More Frequent, Intensive Advising Cranks up Student Engagement

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When Georgia State University added 42 academic advisers, it cost the institution an additional $2 million each year. However, reported Tim Renick, vice president for enrollment management and student success, the investment paid for itself, "because the increased retention rate meant more revenue for the school." Graduation rates there grew by more than 20 percentage points in just over a decade, including among students of color; now Black and Hispanic students graduate at rates comparable to or higher than those of White students.

Georgia State's story features in a new report from the Center for Community College Student Engagement at the University of Texas at Austin, as an example worth the attention of two-year schools. "If community colleges want to increase student engagement, one place to start is by examining the foundation of academic advising," said Evelyn Waiwaiole, executive director of the center.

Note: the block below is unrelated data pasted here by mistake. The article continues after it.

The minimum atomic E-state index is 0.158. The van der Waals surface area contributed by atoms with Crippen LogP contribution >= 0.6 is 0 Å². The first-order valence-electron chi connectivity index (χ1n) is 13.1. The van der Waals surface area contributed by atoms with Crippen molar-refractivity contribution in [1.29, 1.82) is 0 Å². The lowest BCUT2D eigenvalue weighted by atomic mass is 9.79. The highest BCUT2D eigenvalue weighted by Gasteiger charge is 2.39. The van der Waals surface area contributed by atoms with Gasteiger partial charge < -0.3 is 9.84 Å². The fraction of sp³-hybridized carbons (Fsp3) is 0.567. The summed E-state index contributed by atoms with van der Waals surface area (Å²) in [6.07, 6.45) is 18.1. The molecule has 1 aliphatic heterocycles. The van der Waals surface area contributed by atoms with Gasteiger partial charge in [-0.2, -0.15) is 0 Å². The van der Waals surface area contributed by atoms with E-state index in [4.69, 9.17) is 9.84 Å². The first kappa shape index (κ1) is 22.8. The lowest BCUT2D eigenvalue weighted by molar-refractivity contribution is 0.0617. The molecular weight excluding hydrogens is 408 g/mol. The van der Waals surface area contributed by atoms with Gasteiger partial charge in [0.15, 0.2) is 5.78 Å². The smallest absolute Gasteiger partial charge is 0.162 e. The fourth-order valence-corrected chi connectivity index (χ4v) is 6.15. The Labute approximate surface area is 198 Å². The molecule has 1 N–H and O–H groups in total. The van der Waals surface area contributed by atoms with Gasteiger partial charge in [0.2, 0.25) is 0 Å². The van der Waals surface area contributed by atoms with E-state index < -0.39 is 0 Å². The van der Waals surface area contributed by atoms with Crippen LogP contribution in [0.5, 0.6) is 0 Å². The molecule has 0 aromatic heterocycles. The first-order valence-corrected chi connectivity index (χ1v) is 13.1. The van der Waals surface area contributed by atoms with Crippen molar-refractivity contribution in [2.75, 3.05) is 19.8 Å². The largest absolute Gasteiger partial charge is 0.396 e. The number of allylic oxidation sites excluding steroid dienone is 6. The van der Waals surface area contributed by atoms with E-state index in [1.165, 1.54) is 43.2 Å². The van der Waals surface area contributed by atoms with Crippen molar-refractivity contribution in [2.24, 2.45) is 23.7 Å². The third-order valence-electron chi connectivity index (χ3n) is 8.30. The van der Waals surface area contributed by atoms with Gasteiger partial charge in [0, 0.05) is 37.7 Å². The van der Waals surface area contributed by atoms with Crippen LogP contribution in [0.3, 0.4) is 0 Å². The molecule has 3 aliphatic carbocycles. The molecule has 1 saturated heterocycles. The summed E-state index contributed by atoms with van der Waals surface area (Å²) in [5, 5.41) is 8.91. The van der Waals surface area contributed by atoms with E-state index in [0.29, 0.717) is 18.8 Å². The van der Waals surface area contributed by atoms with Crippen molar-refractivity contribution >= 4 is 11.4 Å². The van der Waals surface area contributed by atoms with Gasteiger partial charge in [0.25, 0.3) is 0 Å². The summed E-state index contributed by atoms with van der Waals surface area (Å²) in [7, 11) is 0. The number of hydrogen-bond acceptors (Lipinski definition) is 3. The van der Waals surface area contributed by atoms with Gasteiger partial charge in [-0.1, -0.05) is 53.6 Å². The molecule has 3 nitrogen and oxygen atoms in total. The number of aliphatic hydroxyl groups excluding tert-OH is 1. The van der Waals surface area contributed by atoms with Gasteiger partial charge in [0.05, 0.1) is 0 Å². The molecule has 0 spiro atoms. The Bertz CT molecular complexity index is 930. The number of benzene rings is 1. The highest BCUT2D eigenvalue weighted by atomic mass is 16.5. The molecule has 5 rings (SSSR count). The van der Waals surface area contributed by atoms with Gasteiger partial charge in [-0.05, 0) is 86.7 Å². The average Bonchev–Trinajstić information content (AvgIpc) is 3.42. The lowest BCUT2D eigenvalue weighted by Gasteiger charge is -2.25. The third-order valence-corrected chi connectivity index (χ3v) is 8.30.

To put data behind the impact of advising on retention and engagement, the center surveyed about 180,000 students at 297 colleges around the country. The survey was issued in paper form in the spring semester during class to students enrolled in randomly selected credit-bearing courses. (A parallel survey was given to 9,577 faculty at 86 colleges.) The final report, "Show Me the Way: The Power of Advising in Community Colleges," found that overall, students who get more time in advising with more in-depth discussions during their advising sessions are more engaged in community college.

Yet, the survey also found that the content of those advising sessions varies widely among students. While a majority of students (62 percent of first-termers and 78 percent of returning students) do meet with an adviser, most of those sessions are focused on figuring out what classes they need to take for their educational goals. While two-thirds (65 percent) also said advisers helped them create academic plans, just over half (53 percent) were also able to discuss their commitments outside of school. And most (65 percent) didn't discuss scheduling for a follow-up advising session. (Read More...)